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Olufunke Gesinde is a school administrator and the daughter of Nigeria’s first female doctorate holder in Philosophy, Prof. Sophie Oluwole, who died in December, 2018. Just like many African mothers, Prof. Sophie was a very strict mother and lecturer, so much that her students called her a witch.

Olufunke was her mother’s student at the University of Lagos and she said that she never got any preferential treatment because of her mother. As a matter of fact, her mother tasked her and her siblings to be the best they could be.

In a very interesting interview with Punch, Olufunke shares more about her mum.

On childhood memories with her mother

My mother was a strict disciplinarian. Unfortunately, I am the first girl and she was hard on me especially. I didn’t like her at all when I was young. I recall that I confessed to her five years ago that I used to wish her dead then because I felt she didn’t like me. I thank God that He doesn’t answer stupid prayers. I started going to the market and cooking at 10.

She would give me a list of what to buy and I was in soup if I bought rubbish. I remember that then she used to tell me that she couldn’t eat baked beans ground with blender. I used to grind the beans on a grinding stone. By 7am, food must be ready. I would have woken up early to soak the beans in readiness for grinding and frying afterwards. Then, I would make pap and get everything ready by 7am.

At 10, the things I didn’t do were to pound yam or make amala (yam flour). She would tell others that whichever way I cooked the food was the way we would all eat it. I am a good cook today.  I was a simple child who did whatever I was told to do. By the time my sisters were born, they had no choice than to toe my footsteps. I was a teenager when our last born came and I took care of him from when he was three weeks old. My mother would sit beside me and tell me to bathe him and that soap must not enter his eyes or slip away from me.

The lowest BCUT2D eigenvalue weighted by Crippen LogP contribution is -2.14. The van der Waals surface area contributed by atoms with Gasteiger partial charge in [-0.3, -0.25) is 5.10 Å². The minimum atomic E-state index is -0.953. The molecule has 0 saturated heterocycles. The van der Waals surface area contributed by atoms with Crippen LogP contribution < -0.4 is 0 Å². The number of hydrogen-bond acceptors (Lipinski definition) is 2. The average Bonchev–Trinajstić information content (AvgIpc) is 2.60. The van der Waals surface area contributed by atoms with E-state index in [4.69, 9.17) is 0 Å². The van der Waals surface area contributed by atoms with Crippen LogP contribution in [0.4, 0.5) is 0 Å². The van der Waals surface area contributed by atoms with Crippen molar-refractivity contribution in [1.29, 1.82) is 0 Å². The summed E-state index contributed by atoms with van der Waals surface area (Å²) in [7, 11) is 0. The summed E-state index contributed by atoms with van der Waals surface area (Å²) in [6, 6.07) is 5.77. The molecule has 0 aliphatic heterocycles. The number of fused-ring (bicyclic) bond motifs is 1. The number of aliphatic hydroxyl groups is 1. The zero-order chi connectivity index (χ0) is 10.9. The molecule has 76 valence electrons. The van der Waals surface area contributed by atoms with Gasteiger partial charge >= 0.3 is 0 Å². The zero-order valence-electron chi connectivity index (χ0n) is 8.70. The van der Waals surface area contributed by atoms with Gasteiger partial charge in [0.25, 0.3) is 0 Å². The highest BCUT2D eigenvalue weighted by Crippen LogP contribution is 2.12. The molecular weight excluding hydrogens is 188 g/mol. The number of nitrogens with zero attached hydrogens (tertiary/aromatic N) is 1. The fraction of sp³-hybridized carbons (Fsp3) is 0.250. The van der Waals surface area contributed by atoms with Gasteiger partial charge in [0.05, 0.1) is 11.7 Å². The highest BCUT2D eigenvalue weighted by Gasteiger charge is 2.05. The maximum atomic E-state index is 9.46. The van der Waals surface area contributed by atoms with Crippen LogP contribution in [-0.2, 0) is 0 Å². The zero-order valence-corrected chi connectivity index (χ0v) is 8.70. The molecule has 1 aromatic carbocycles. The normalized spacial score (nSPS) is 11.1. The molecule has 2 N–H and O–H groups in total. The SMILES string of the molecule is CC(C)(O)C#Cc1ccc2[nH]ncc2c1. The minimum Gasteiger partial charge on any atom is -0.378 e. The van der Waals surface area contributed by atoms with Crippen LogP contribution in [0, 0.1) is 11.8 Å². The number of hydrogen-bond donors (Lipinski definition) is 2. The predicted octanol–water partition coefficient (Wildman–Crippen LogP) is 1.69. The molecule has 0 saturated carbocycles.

I usually wondered why she gave birth to him if she couldn’t take care of him by herself. She used to tell me that my mates in the northern part of the country were already taking care of their children.  When I had my child later, it was easy for me. As I returned home from the hospital, I massaged him with hot water, used palm oil to scrub his body and threw him up to the extent that my sister-in-law wondered where I learnt all that. My mother gave me a good training.

On demanding excellence from her children

Yes, she used to mark scripts for the West African Examination Council. After I took the examination, she told me that she marked my scripts. I was happy that at least, I would pass most of the subjects. When the results were released, I had four credits and a pass in Bible Knowledge. I went to her and asked why she gave me a pass in the subject. She said she didn’t give me a pass in the subject but that it was what I scored. I told her she should have checked to see where I could get half mark in other answers to at least give me a credit. She said if she added a half mark, where would she tell her supervisor she got it from.

She told me she discovered that I knew the answers but didn’t know how to answer WAEC questions. She explained how to tackle the examination and the next time I sat for it, I passed excellently well.

When she was at the University of Lagos, my younger sister got below the 200 cut-off point. My mother insisted that she must make up for the mark. She had to retake the then Universities Matriculation Examination (now Unified Tertiary Matriculation Examination) and it was the same situation. We didn’t bother to go to her.  It was at the third attempt that she got the right score to enter the university. My mother was that strict.

On enjoying any preferential treatment in the university because of her mum

I almost failed her course when I took it in part two. I had a friend in the university who we always studied together. If she got a B grade, I would get a few marks higher than her. When we took the examination, my mother’s secretary, who typed the results, discovered that my score was much lower than my colleague’s. She drew my mother’s attention to it.

But my mother told her to type out whatever she saw there as there was nothing she could do about it. It was at the final stage that my mother discovered that she didn’t add my continuous assessment. I did better than the girl when the CA was added. When I learnt of what happened, I went to my mother and she said it was a mistake and that anyone could make a mistake. I was shocked and asked why she would make a mistake only on my result among many other students who took the course.

In year three, she urged me to take another philosophy course, Philosophy of Education. I didn’t agree but I regret it today because being an educationist now, I would have gained something from it. I didn’t enjoy any preferential treatment while in the university. My mother was very strict. Even in the university, they used to call her a witch.

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